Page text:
Give Chris credit for carefree Cobblers...
CONFIDENCE is a big thing in football. Without it, you tend to overthink things.You make mistakes. Every game is like climbing a mountain. But when you’re flying, the opposite is true.You don’t even think.The game just flows.There’s nobody you fear.You look forward to playing the top teams.You think you can smash the strugglers.The next game can’t come quick enough.
Which is exactly how Northampton must feel. Chris Wilder’s Cobblers have won ten straight games and went into this weekend 12 points clear at the top of League Two. At this rate, they could be up by the end of March.
It’s an incredible achievement, and all the more impressive for all the off-field shenanigans they’ve had to deal with.
They’ve fought off a windingup petition. Come close to bankruptcy. Before Kelvin Thomas’ consortium took over in November, the PFA had to step in and pay the players’ wages.
I know from experience how tricky it is to ignore that kind of thing.
When I was at West Ham, Björgólfur Guðmundsson bought the club and started splashing the cash. Next thing you know, he’d lost pretty much all of his money in the Icelandic banking crash.
It was even worse just before I left Cardiff in 2005.We actually went into administration.We were coming in and there were literally players leaving left, right and centre.
One day you’d be training with a guy who’d been there for years. The next, he was on the road somewhere going for a medical, pushed out the door for a few quid.
I was only 24 but I ended up being captain because the actual skipper – Graham Kavanagh – had been sold to Wigan.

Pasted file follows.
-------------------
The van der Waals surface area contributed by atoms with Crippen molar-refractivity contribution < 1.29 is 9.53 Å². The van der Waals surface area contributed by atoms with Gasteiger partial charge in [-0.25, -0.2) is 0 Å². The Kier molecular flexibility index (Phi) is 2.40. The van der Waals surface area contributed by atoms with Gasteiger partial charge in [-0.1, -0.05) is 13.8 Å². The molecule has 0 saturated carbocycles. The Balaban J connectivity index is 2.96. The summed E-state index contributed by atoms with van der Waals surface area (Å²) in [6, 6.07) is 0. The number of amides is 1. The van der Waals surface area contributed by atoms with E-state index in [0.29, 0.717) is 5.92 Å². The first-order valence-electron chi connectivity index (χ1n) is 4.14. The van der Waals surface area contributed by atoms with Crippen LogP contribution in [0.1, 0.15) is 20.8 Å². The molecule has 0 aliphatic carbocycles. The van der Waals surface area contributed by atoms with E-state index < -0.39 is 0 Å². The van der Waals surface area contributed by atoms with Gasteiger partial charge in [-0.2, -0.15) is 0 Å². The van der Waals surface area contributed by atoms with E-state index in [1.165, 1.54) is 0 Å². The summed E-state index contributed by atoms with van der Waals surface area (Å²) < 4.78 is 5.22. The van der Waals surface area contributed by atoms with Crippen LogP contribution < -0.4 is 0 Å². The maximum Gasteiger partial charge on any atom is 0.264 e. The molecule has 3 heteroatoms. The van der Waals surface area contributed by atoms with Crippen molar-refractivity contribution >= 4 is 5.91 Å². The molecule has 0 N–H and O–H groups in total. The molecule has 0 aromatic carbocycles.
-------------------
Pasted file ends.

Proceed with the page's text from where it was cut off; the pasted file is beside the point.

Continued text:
You try to play and train like normal but it’s hard when you’re not being paid. At that level, nobody is earning Premier League money.You go a couple of months without wages and you have serious problems.You’re worrying about the club. All the best players are leaving and morale goes through the floor. It’s tough.
But Northampton dealt with that ever so well and, even at its worst, there was no sign that it ever affected them. I think Chris Wilder has to take a lot of credit for that.
He’s the one who has to focus minds on football. He’s the one who has to communicate what’s happening upstairs to the players whilst also getting results.
Chris has seen it all before – in 2008 when Halifax Town club went bust and he was left out of a job – and he’s obviously done a very good job of insulating the players from all the chaos.
When he left Oxford to join Town in January 2014, a lot of eyebrows were raised. At the time, they were bottom of the league. Now it looks like a masterstroke.
Of course, it will get tougher. When the finishing line gets closer and the pressure is on, things won’t flow so naturally.
But they’ll easily have enough. The lads clearly want to play for Chris. They’ve got a good squad, probably the two best strikers in the division in James Collins and Marc Richards. As a combination they’re a handful for any defender.
Ricky Holmes is in good form. They beat Oxford, who are probably the best footballing side in the division. They beat Wycombe. They’re strong at the back, mentally robust. Basically, there are no weaknesses. They will walk it.
LOOKING ROSE-Y: Danny Rose celebrates scoring Northampton’s winner against Wycombe last weekend and, inset, manager Chris Wilder